How to make a Deadmau5 Faxing Berlin-style synth sound
29th Jul 2009 | 11:11
Step 1: To get the kind of progressive house sounds used in Faxing Berlin and other Deadmau5 tracks, you’ll need a virtual analogue synth. We’re using ZebraCM, which you’ll find on the Computer Music magazine cover CVD every month, but these techniques can be applied to other instruments, too. We’re going to start with the Initial patch – while it might not sound like much at the moment, with a few tweaks we can easily get that authentic prog vibe.
Setting up the oscillators
Step 2: The first thing to do is fatten up the sound by detuning the oscillators and increasing the number of voices used. Click the button that says Dual in the first oscillator panel and select Quad instead. Repeat this process for the second oscillator.
Detuning and filtering
Step 3: Set the Detune knob of Oscillator 1 to -20 and Oscillator 2 to +20. This already gives us a richer tone, but it sounds more like Van Halen’s Jump than anything else. We need some filter action to give the sound some shape, so start by turning the Env2 knob in the Filter panel down to 92.
Step 4: Change the filter model to LP Vintage for a slightly smoother sound. Turn up the Init and Attack knobs in the Envelope section as we have here, and adjust the Decay to 45. These subtle changes give the sound more movement and definition.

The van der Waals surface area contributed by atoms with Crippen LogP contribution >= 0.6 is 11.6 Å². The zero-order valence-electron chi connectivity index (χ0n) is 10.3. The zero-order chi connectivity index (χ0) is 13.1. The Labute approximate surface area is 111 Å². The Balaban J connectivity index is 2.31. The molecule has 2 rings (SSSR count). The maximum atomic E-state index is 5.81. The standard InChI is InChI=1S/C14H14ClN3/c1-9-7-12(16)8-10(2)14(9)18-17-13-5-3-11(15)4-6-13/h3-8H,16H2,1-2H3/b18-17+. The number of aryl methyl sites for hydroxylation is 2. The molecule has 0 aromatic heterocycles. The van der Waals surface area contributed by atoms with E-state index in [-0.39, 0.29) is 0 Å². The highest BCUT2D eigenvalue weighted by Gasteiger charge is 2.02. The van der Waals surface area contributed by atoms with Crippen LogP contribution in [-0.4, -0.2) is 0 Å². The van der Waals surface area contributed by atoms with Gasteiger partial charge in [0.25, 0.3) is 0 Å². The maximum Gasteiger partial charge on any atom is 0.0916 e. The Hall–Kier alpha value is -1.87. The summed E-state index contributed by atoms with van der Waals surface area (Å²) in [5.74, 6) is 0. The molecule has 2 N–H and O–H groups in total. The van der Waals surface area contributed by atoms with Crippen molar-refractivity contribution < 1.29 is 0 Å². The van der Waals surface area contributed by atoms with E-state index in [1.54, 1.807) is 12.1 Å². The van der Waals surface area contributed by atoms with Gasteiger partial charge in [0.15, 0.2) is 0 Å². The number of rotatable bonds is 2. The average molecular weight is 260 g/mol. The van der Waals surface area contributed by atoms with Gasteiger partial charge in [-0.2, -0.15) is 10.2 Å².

Step 5: The patch is getting there but it’s a bit dry, so let’s use some of ZebraCM’s built-in effects to make it sound slicker. Start by turning on the ModFX by double-clicking the ModFX1 button in the FX panel at the bottom left-hand corner.
Step 6: To add some delay, double-click Delay1 under the ModFX1 button and copy the levels we’ve used. Be careful: if the Feedback or X-back settings are too high you’ll be in for some overly loud and unpleasant feedback delay!
Step 7: Turn on the Rev1 effect and copy the settings shown above. The delay and reverb levels we’ve gone for are by no means subtle and won’t suit some playing styles. If you find them a bit overpowering, just turn down the relevant Wet or Mix knob.
Step 8: Turn the Tune setting of the second oscillator up to 7 semitones. Adding this perfect fifth interval gives the patch a warmer, fuller sound, but if you find that it’s not to your taste, try tuning the second oscillator up a full octave instead (12 semitones). This produces a more up-front, trance-like tone.
Opening up the filter
Step 9: The Faxing Berlin sound evolves throughout the song: it starts very dark and gradually the filter opens up. If you want to create the same effect, turn the Key Fol knob in the Filter section down to zero, set the Cutoff to about 32, and use the Env2 parameter to control the filter.